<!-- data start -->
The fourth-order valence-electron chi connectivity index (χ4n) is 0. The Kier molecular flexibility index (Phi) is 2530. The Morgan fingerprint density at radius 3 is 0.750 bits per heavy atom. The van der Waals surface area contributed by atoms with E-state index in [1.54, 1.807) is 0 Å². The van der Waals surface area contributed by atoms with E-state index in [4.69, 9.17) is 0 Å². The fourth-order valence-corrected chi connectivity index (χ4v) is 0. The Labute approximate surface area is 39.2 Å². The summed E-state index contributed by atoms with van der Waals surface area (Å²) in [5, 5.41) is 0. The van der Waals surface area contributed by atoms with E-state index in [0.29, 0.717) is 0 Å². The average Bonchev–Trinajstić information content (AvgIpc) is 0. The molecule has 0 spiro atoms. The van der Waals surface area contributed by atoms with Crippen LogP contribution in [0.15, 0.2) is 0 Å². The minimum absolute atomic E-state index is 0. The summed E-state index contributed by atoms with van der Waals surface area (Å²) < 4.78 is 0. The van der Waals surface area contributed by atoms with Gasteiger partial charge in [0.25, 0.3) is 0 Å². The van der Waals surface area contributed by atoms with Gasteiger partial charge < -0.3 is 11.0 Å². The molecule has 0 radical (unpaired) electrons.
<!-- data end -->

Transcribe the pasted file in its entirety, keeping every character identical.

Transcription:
The fourth-order valence-electron chi connectivity index (χ4n) is 0. The Kier molecular flexibility index (Phi) is 2530. The Morgan fingerprint density at radius 3 is 0.750 bits per heavy atom. The van der Waals surface area contributed by atoms with E-state index in [1.54, 1.807) is 0 Å². The van der Waals surface area contributed by atoms with E-state index in [4.69, 9.17) is 0 Å². The fourth-order valence-corrected chi connectivity index (χ4v) is 0. The Labute approximate surface area is 39.2 Å². The summed E-state index contributed by atoms with van der Waals surface area (Å²) in [5, 5.41) is 0. The van der Waals surface area contributed by atoms with E-state index in [0.29, 0.717) is 0 Å². The average Bonchev–Trinajstić information content (AvgIpc) is 0. The molecule has 0 spiro atoms. The van der Waals surface area contributed by atoms with Crippen LogP contribution in [0.15, 0.2) is 0 Å². The minimum absolute atomic E-state index is 0. The summed E-state index contributed by atoms with van der Waals surface area (Å²) < 4.78 is 0. The van der Waals surface area contributed by atoms with Gasteiger partial charge in [0.25, 0.3) is 0 Å². The van der Waals surface area contributed by atoms with Gasteiger partial charge < -0.3 is 11.0 Å². The molecule has 0 radical (unpaired) electrons.